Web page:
How to Fake Load Tests with SQLQueryStress

Load testing – real, serious load testing – is hard.

In a perfect world, you want to exactly simulate the kinds of queries that the end users will be throwing at your SQL Server. However, in the words of a timeless philosopher, ain’t nobody got time for that.

Instead, let’s use the neato open source tool SqlQueryStress (latest exe) to fake it. This is an oldie but goldie app that will run any one query thousands of times (or more) from dozens of sessions (or more), all from the comfort of your desktop:

SQLQueryStress in action
SQLQueryStress in action

After you install it on your desktop (or a VM in the data center, whatever, just not the SQL Server you’re trying to load test), click the Database button to set up your connection string. In this instance, I’m pointing it at one of my Availability Groups, using Windows authentication. As soon as I set the server and auth methods, the database list gets populated so I can set my default database:

Setting up the connection string
Setting up the connection string

Then it’s time to pick the query to run.

But you want to test more than one query at a time, right? You want to test a variety of different queries running all at once.

Rather than calling a single query, call a “shell” stored procedure that runs other queries. Here’s how it works:

  1. Declare an integer, and set it to a random number
  2. Based on the mod of that number, run a stored procedure
    (for example, if it’s divisible by 3, run sp_C,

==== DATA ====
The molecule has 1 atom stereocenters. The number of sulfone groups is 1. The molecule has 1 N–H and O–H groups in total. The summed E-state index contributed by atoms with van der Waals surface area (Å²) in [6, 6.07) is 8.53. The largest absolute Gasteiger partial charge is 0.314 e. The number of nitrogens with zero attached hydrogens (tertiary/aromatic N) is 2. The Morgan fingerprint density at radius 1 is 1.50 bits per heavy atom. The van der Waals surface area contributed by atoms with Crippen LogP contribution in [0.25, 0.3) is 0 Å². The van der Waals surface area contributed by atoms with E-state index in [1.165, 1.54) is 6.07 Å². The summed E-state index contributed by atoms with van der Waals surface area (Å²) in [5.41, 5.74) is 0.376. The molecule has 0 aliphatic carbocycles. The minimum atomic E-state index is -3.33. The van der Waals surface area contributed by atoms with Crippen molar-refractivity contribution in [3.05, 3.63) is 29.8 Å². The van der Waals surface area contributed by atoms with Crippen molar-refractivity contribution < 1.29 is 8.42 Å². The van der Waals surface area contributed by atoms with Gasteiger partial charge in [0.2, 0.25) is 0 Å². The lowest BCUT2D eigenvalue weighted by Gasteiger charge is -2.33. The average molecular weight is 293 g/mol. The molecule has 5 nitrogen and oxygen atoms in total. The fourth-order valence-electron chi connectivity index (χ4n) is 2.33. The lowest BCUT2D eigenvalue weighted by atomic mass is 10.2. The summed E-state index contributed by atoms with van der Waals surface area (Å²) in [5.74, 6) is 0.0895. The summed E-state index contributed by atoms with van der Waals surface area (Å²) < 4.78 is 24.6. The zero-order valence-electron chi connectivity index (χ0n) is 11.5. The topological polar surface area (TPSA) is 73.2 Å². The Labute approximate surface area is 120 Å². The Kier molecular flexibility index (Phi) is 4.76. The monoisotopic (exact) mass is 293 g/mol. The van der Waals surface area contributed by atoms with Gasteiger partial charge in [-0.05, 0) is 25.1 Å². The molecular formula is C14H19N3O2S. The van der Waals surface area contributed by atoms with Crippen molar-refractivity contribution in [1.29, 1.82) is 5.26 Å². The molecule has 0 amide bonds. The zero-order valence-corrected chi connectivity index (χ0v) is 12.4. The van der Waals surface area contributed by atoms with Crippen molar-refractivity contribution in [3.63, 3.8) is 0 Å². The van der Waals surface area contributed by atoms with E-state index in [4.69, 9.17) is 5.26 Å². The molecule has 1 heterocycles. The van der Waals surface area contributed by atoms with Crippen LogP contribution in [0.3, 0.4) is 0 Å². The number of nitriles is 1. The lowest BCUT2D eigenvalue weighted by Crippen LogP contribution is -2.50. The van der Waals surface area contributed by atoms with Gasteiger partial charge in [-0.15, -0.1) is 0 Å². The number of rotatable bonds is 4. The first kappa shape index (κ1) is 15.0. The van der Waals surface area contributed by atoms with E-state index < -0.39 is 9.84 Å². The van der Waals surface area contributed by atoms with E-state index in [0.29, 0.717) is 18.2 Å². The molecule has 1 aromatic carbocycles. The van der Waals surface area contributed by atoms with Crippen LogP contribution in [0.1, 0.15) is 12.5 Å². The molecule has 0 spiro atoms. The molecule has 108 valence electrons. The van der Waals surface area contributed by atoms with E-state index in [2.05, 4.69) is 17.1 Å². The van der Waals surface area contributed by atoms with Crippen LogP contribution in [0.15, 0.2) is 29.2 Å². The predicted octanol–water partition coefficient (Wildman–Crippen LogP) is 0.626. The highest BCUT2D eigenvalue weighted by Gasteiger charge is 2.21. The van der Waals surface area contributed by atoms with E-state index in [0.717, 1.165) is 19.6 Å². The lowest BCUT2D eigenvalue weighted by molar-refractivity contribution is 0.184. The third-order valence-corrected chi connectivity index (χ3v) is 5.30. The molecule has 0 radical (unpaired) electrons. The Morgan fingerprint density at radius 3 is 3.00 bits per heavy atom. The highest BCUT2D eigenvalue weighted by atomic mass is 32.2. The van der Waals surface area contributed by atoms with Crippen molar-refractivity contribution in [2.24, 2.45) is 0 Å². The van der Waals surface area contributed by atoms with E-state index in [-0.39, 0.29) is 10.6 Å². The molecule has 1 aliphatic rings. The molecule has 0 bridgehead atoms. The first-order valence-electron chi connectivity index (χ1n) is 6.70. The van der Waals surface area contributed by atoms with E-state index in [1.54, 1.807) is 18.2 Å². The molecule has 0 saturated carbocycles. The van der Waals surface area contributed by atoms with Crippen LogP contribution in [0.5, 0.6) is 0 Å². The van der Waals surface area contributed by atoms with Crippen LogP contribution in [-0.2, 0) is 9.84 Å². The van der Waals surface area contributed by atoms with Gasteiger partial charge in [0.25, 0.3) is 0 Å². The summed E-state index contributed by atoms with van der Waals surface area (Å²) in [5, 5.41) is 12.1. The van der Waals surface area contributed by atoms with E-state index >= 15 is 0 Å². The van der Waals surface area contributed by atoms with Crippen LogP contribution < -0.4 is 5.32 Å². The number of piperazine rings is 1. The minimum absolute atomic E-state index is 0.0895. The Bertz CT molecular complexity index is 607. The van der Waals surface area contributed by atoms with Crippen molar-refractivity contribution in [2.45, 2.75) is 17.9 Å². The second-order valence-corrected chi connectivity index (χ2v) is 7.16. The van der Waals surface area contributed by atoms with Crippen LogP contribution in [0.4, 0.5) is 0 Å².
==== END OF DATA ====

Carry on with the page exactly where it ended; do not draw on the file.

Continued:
else if it’s divisible by 2, run sp_B,
    else run sp_A.)

Since SQLQueryStress will be calling this stored proc dozens of times at once, you’ll end up with a variety of different queries running simultaneously.

Let’s get a little more complex. Here’s what mine looks like for one of my query tuning demos:

WITH RECOMPILE – I use this because I don’t want the usp_RandomQ stored procedure to show up in my execution plan stats. The work involved with building this execution plan isn’t significant, and it won’t be the largest part of my workload. (Oh, I wish it were.) All of the stored procs it calls will still show up in the plan cache, though.

@Id parameter – note that some of the stored procs take an @Id. For example, the stored proc GetBadgesDetails takes @Id, and uses that to look up a particular badge number’s details. This is handy because each of my stored procedures don’t have random number generators – they’re designed to mimic more real-world stored procs that have input values. If you wanted to get really fancy and test procs with lots of parameters, you’ll need to generate those in usp_RandomQ. You don’t want to hard-code the same values because then that relevant table data will end up getting cached in memory.

@@SPID – some of my workload queries simulate blocking. Due to the wonders of random number generation and very fast queries, if a blocking chain starts on any two sessions, then eventually the rest of the sessions will also call the stored proc that’s susceptible to blocking. After a few seconds, the only symptom my server will have is blocking – and that’s no fun. Instead, by using @@SPID %2 before calling GetVotesDetails (which gets blocked in my scenario), I make sure that no more than half of my sessions will get blocked at once.

The end result is beautiful – well, at least if you want something that looks like a production server getting hammered with all kinds of different queries:


I love using this quick-load-generation technique in our performance tuning classes. It’s a great way to show a server that looks like home, and gets students to figure out which queries are causing problems – and which ones are just harmless background noise.

Go get SQLQueryStress now, and get the usp_RandomQ scripts for the top queries from that hit the Stack Overflow database.

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